The Christmas day games are pretty special, and while I think some teams get in off name and name alone (looking at you, Knicks) the roster of contending teams put teams in a place of high regard by the league, both in terms of strength and entertainment value.

Grading Every Christmas Day NBA Match-Up

‘Tis the season of giving, and the NBA hath given a lineup of games for public view, so perfectly spaced out as to be able to watch various games throughout the day. Some of the games are clear rivalry games that the NBA is trying to push, whereas others are just individual teams from big markets that the league wishes to put on display. With that in mind, I’m going to go game by game and grade the game quality as well as provide a short blurb about the teams. Here we go!

Bucks @ Knicks: D | Not much to be said about this one. The Bucks have been shaky lately, but the Knicks are so widely devoid of any play-making talent that it probably won’t matter. Even if the Knicks pull off a Christmas upset, it probably won’t be pretty. More likely than that is a good old fashioned blowout courtesy of Giannis.

Thunder @ Rockets: B- | At the beginning of the season this match would have probably seemed like a really good one. Both of these teams started out mysteriously cold, and since then the Thunder have fared better. Houston is still struggling against even middling teams, while OKC is defending at a high level and PG is delivering on offense. I imagine this will be a good game nonetheless, but Chris Paul’s hamstring injury decreases the likelihood that this is a close, compelling game.

76ers @ Celtics: B+ | The NBA is, very clearly, exhaustively, trying to push this rivalry. LeBron leaving Cleveland officially signified that the reigns of the East would fall to the next generation, and in addition to the opening game being the same match-up, it’s clear that this is the narrative the NBA wants for the Eastern Conference. That said, it should be one of the most high-energy games all day, and it’s also very likely to be a close and exciting game. I wish it wasn’t at TD Garden again, seeing as the opening night game as well as the Christmas day game will be at home for Boston which kind of tells me that the NBA wants to push this rivalry, but wants to push Celtics exceptionalism harder. Injuries on Boston’s roster, particularly to their big men, blow this game wide open for Philly, especially because Boston hasn’t seen the Jimmy Butler Sixers yet.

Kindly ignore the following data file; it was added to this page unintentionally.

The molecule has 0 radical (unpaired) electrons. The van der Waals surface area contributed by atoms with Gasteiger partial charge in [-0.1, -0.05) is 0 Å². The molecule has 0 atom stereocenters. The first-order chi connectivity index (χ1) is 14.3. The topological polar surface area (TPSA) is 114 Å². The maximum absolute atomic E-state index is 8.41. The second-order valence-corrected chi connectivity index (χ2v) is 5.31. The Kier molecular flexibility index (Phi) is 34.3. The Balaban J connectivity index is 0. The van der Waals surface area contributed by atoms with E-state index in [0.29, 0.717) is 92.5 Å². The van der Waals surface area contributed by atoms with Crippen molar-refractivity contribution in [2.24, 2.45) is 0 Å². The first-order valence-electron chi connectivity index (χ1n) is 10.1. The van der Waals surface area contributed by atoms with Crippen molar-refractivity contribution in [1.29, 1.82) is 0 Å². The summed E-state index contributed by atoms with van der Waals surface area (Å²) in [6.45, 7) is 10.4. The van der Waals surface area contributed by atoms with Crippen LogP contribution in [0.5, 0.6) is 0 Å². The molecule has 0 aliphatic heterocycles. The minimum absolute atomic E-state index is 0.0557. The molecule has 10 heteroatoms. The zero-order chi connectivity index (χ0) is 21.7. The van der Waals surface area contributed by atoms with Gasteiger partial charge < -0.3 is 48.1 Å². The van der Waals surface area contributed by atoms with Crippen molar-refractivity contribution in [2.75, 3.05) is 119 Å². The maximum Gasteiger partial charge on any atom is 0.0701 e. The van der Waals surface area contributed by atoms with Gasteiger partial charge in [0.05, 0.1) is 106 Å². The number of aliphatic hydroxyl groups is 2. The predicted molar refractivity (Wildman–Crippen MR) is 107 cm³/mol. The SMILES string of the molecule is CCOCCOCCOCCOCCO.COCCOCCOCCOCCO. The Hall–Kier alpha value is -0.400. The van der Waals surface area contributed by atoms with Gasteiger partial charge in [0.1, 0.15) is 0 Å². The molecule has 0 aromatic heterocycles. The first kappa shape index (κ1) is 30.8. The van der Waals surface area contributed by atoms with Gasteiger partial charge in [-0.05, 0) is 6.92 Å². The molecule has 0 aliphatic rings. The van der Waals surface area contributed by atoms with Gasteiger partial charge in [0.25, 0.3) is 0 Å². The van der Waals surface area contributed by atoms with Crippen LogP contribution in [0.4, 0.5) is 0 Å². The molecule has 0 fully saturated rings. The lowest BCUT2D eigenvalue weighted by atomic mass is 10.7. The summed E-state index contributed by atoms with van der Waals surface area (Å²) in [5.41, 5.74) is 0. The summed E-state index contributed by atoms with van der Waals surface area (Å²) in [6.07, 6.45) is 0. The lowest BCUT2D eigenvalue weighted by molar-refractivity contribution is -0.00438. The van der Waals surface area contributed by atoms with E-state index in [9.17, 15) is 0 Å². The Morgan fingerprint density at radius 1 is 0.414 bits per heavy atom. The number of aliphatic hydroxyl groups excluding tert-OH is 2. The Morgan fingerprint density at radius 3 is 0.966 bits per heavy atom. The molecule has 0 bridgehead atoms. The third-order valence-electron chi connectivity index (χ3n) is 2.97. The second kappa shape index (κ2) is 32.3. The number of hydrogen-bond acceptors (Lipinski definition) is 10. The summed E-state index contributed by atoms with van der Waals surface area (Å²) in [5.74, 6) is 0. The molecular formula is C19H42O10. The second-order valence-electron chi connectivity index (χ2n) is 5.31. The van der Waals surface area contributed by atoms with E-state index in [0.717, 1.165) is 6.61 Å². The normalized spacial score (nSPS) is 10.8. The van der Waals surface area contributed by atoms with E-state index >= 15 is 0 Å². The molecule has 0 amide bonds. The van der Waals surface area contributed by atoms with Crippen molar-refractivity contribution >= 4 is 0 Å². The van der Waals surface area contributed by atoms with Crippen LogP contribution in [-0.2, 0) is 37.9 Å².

Lakers @ Warriors: A- | The Lakers have begun to get a sense as to what lineups work for them, and the Warriors have finally begun to reach some consistency after reintegrating Steph Curry. Strong defensive teams have slowed the Dubs down and forced them on to suboptimal shots, and when the shots don’t fall like against the Jazz, it won’t take much to overcome them. LeBron doesn’t usually flip the switch this early in the year, but on a big stage and in the every-win-matters West, I think we’ll probably bear witness to the King in his true form. This match-up is an indirect finals rematch, too, which is why I imagine it made the cut for the Christmas games.

Trail Blazers @ Jazz: B | This will probably be an interesting game, but there is significantly less story-line as a basis for its inclusion as a Christmas day game. In reality, it’s just a game between two teams who need a win. Donovan Mitchell’s efficiency has been problematic all year, but the Jazz still sport a respectable defense behind star center Rudy Gobert, who probably doesn’t get enough credit for the impact he has when he checks in. Regardless, the Blazers are currently in the playoffs and the Jazz are a good way’s out of it, but there’s still a perfectly logical route for the Jazz to get in; they just need to win and win now. They can’t afford to have bad nights against other fringe teams like Portland, who are perfectly beatable if things go right. I mean, if you’re competing with the Sacramento¬†Kings¬†for a playoff spot, you’re never really out of it. The Jazz are still in a better place moving forward than, say, the Pelicans, but that’s no reason to be content with an L on Tuesday night.

The games this year follow some pretty clear patterns. The legacy teams who sport a geographic rivalry and were renewed by young talent, the one-man-army versus the people who have bested him the past 2 years, and the rest are filled out with identity-seeking playoff contenders looking to make a statement. Except Bucks/Knicks. That game just plain sucks.

Early NBA Coach of The Year Candidates

Coach of the Year is always one of my absolute favorite awards, in any sport. It is a testament not only to one’s knowledge but personality, practical skills and communication as well; all of that goes in to building a winning culture. The most interesting part, in my opinion, is the variety of ways in which coaches can make a case for the award.

Many awards in the NBA are a specific recognition of excellence within very specific circumstances, such as Sixth Man or Most Improved Player, both of which essentially require you to be some area below the highest echelon of skill in the league.

Coach of the Year isn’t quite like that. It can be won through stellar management of tough circumstances, or rapid adaptation to a changing basketball landscape, or even something as simple as delivering a team their winning-est season ever. With that in mind, here are a few coaches who, thus far into the season, are making a statement to put themselves in contention for this award.

Mike Malone, Denver Nuggets: